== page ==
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Tablet Wars: Microsoft Surface RT v. Apple iPad

Heavyweight champ and upstart newcomer battle to a draw

By Wayne Rash, Network World
March 04, 2013 06:02 AM ET

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The same is true for network storage and other network devices. If a server is visible on your network, then it's visible and usable to the Surface RT. You can get photos, music, documents or pretty much anything else, and you can back up your Surface to your local network. While the iPad can use some networked media, you can't actually browse the network.

The fact is that behind that tiled interface, this is still Windows. If you select the Desktop tile, you get the familiar Windows Desktop, complete with icons and a taskbar. Just as in Windows 8, the Start button has been replaced by a Charm Bar on the right side of the screen.

And one very nice touch is that the Surface RT supports true multi-tasking. You can have two apps open and running on the screen at one time, and you can rotate between several apps by sliding them in from the left side of the screen. The only multi-tasking the iPad does is to play music while you do something else.

The app issue

Microsoft claims something like 80,000 apps for Windows RT in the Microsoft store. Many of those apps are familiar, including things like Evernote and the Weather Channel. There's a movie service and a music service. You can get Amazon's Kindle app.

But there are a lot of gaps, including things like Pandora Radio. On the other hand, the Surface RT comes with Microsoft Office already installed, which is something you can't get for the iPad.

How useful is Office on the Surface RT? With the Type Cover, we could see writing a Word document. With the Touch Cover it would be slow going, but better than using the on-screen keyboard on either device.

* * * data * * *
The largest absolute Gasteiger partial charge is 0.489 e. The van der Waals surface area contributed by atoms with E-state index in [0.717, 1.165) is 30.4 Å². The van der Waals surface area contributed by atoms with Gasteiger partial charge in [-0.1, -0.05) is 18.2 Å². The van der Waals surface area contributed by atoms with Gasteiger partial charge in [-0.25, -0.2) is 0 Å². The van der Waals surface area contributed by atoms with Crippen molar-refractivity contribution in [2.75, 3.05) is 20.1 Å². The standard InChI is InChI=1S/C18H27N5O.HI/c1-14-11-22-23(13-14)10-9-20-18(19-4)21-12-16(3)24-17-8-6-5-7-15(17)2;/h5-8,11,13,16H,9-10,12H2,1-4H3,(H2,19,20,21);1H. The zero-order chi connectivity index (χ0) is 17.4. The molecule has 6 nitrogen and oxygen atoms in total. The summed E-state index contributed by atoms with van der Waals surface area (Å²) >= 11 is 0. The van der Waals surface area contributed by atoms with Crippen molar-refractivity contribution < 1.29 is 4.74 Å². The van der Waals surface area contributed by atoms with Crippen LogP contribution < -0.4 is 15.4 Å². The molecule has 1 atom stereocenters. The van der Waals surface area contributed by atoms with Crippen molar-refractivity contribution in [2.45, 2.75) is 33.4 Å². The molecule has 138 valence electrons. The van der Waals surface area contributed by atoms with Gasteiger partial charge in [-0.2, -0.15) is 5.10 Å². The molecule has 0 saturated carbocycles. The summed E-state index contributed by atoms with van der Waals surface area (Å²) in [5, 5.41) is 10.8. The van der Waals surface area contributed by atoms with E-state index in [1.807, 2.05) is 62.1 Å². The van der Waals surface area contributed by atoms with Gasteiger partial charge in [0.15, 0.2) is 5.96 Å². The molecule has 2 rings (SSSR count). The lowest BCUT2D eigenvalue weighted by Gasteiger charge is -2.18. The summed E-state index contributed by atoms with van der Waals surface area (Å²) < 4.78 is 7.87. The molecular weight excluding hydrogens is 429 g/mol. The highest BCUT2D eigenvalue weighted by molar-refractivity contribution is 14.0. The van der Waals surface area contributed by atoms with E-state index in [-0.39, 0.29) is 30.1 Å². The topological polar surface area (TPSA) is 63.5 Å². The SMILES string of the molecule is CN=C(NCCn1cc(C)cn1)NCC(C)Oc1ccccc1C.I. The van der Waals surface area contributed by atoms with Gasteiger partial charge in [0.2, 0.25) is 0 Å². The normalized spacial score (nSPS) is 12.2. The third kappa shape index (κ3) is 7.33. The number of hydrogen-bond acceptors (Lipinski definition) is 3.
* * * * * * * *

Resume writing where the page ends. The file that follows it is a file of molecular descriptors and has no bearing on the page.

Right now, there are huge gaps in the software offerings for the Surface RT. Many industry specific vertical apps are unlikely to appear, since those users will probably choose the Surface Pro, which has something like 4 million applications available, anyway. So it pays to check the app choices to make sure the Surface has what you think you'll need.

The iPad has no such app shortage with well over 200,000 apps currently available.

Conclusion

There are no winners here, and there are no losers. The Apple iPad and the Microsoft Surface RT are designed to perform different tasks for users, and either one performs its intended purpose well. If you need your tablet to be part of a larger network and use network assets, then the Surface is your only choice.

If you need the Retina Display, then you need the iPad. While there's some overlap between these devices, it's not inconceivable that you could need both.

Rash is a freelance writer. He can be reached at wrash@mindspring.com.

Read more about data center in Network World's Data Center section.

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